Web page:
Some Milwaukee leaders want to remove an interstate that runs downtown. Here’s why.

I-794 Lake Interchange corridor cuts through Downtown Milwaukee, Historic Third Ward

Milwaukee’s I-794 Lake Interchange corridor. Jeramey Jannene

Milwaukee’s I-794 Lake Interchange corridor is used by thousands of drivers every day, connecting visitors and residents to some of the city’s hottest attractions and largest employers. But now, a grassroots campaign is calling for its removal, while the city’s newly adopted downtown plan also wants to explore that option.

The interchange cuts through Milwaukee’s downtown and the Historic Third Ward. Bridge units on the corridor that were built in the 1970s now need to be replaced, according to the Wisconsin Department of Transportation. That’s renewed local calls for removing that portion of the elevated interstate, bringing public spaces and walkable surface-level streets to the area instead.

“We think there’s potential for generational change, something truly transformative,” said city planning manager Sam Leichtling.

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The Milwaukee Common Council unanimously adopted it’s new Downtown Plan on Monday. It calls for exploring the eventual removal of the corridor, and transforming it “in a way that creates new places and connections.”

“The location and design of this freeway spur is in conflict with the overarching goal of a Connected Downtown and should be reimagined,” the plan states.

If the corridor is removed, it could be replaced with a grid of “comfortable multimodal streets, public spaces, and high-density mixed-use development,” according to the plan.

In 2002, the Park East Freeway was removed in Downtown Milwaukee. That removal helped pave the way for the Deer District — the popular entertainment district surrounding the Fiserv Forum — as well as the development of mixed-use housing redevelopments.

Proponents of removing the corridor, which include Milwaukee Alder Jonathan Brostoff, have pointed to the success of that $45 million project. Brostoff also said removing I-794 would be “transformational” for the city.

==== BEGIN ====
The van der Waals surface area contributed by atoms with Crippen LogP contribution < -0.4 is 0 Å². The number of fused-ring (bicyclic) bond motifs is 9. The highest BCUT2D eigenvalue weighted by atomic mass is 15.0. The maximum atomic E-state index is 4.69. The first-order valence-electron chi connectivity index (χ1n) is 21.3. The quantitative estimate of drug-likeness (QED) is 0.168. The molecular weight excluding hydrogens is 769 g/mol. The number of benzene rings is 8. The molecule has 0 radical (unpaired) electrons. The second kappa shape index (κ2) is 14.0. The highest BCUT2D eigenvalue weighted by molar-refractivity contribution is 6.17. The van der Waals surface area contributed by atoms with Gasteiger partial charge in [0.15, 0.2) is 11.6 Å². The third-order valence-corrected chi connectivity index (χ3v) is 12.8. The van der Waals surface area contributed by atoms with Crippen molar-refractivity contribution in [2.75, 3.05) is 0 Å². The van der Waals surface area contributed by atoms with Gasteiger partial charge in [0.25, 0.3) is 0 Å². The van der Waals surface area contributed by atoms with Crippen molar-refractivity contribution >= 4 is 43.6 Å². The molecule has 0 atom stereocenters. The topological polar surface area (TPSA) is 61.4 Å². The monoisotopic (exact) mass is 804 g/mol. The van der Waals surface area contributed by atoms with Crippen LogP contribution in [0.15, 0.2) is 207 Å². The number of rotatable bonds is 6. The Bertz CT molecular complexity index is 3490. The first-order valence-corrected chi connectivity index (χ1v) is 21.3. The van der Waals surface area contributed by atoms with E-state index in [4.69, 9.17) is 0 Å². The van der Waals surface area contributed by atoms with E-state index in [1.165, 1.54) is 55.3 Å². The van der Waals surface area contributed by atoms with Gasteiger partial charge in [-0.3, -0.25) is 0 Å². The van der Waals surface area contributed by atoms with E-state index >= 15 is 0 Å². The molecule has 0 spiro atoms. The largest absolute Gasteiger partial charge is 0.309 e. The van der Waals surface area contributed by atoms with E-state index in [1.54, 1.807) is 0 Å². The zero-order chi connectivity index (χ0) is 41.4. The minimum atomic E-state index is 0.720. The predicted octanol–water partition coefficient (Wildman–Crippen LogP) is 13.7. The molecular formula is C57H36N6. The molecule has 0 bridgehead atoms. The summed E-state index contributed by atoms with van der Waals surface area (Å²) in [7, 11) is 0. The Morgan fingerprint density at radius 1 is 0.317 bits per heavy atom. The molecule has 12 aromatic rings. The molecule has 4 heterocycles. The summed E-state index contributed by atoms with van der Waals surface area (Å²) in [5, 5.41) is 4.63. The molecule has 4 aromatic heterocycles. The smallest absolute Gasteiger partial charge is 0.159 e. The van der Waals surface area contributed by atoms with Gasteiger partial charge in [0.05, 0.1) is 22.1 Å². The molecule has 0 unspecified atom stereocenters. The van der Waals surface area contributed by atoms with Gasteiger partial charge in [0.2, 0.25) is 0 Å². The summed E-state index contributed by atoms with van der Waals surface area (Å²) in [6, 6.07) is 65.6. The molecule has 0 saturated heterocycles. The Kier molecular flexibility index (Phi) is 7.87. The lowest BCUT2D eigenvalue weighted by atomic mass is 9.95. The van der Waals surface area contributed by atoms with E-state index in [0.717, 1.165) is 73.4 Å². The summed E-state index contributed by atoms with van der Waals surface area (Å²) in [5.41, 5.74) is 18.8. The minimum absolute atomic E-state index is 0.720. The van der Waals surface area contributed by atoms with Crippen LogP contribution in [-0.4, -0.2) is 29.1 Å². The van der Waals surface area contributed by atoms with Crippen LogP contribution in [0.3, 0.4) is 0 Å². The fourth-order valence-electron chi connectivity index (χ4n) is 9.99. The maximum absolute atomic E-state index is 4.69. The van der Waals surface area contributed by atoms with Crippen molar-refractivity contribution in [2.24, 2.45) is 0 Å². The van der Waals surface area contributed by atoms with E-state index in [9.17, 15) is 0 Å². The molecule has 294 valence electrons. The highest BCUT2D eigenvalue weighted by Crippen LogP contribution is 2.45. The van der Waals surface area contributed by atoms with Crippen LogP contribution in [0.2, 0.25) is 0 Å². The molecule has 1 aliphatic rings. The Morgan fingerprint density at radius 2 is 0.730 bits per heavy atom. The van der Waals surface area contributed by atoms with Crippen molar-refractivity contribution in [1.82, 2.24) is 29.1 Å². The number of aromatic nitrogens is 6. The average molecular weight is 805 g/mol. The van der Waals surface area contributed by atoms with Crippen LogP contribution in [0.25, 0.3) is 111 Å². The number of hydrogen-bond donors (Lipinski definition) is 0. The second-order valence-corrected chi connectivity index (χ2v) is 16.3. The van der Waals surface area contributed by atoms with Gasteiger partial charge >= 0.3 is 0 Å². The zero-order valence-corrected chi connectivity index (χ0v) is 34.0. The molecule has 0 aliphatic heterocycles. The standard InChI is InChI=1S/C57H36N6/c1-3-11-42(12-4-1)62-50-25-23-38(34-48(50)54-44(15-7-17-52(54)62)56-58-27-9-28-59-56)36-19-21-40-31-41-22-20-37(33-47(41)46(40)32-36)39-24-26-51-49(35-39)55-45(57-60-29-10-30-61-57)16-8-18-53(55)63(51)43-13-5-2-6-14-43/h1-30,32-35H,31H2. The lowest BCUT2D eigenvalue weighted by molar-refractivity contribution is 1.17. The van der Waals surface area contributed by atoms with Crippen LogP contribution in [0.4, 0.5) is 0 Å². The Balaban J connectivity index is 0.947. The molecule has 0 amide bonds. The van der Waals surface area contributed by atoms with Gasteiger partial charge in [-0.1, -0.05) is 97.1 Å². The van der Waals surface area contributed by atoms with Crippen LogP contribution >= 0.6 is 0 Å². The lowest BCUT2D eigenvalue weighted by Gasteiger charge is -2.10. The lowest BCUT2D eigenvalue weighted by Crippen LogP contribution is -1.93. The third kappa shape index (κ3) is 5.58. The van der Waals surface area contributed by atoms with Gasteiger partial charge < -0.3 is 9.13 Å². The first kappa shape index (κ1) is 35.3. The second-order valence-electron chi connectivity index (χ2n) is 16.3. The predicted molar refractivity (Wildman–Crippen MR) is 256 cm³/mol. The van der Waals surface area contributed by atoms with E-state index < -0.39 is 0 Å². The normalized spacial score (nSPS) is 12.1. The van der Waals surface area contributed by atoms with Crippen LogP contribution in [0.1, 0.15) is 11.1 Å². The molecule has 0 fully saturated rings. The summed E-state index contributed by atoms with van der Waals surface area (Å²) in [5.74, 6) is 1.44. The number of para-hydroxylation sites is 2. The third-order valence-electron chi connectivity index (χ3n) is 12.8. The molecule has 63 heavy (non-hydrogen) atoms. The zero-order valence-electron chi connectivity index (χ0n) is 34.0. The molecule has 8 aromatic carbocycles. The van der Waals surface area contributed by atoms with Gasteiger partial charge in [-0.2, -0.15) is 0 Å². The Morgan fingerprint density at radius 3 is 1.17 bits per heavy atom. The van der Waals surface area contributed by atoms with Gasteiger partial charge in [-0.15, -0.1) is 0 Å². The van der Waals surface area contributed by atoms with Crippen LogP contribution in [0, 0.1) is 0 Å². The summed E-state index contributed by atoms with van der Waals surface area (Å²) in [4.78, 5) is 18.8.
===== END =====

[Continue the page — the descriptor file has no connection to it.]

“Looking at I-794 right now, it’s one of the biggest impediments to a successful downtown,” Brostoff said during a recent city meeting. “The area it’s occupying and what it’s doing with that area is choking the life out of our downtown.”

Leichtling said the city is still estimating the potential value of development in that area, but he said it would likely be more than $500 million. Milwaukee Alder Bob Bauman, who represents Downtown Milwaukee and has favored removal for years, said that money could pay for needed services across the city.

Rethink 794, a grassroots group in favor of removal, believe doing so would generate $30 million in annual property tax revenue for the city and deliver new housing in a high demand area.

“We just want to step back and say, ‘There’s got to be a better use for this land than what’s being currently done with it,’” said Taylor Korslin, a member of the group.

Korslin believes the interstate system serves as a barrier to downtown and the Third Ward. He said possible new uses could include an outdoor public market or affordable housing.

“The possibilities are really endless,” he said.

The corridor is adjacent to the Summerfest Grounds as well as a high-rise under construction that will include 322 high-end apartments and 42,600 square feet of restaurant and retail space when complete.

Korslin said removing the interstate would free up about 30 acres of land. He said that would create a more walkable downtown that would be attractive to younger professionals and visitors from across the state.

“We have to think about this long-term and what the city’s going to become, what the city is going to evolve into in the next 50 years,” he said.

David Pittman, a project manager for the Wisconsin Department of Transportation, said they’re collecting public feedback and data about nine possible options for the corridor. Those concepts range from replacing the bridge units, to modifying the elevated freeway, to removing the interstate and bringing traffic to at-grade streets.

“I would say there’s not one that’s really bubbled to the surface as one that people really like,” Pittman said. “There’s a lot of diverse opinions and a lot of different interests that are out there, so we’ve heard a little bit of everything in all honesty.”

Pittman also said there were no cost estimates for any of the concepts yet.

“Ultimately, it’s the department’s (Wisconsin Department of Transportation) choice on which project gets chosen, in conjunction with the Federal Highway Administration,” he said. “But we’ll be taking input from the public, from Milwaukee County and city of Milwaukee, we’re working very closely with the city to try to match into what they’re looking at as well.”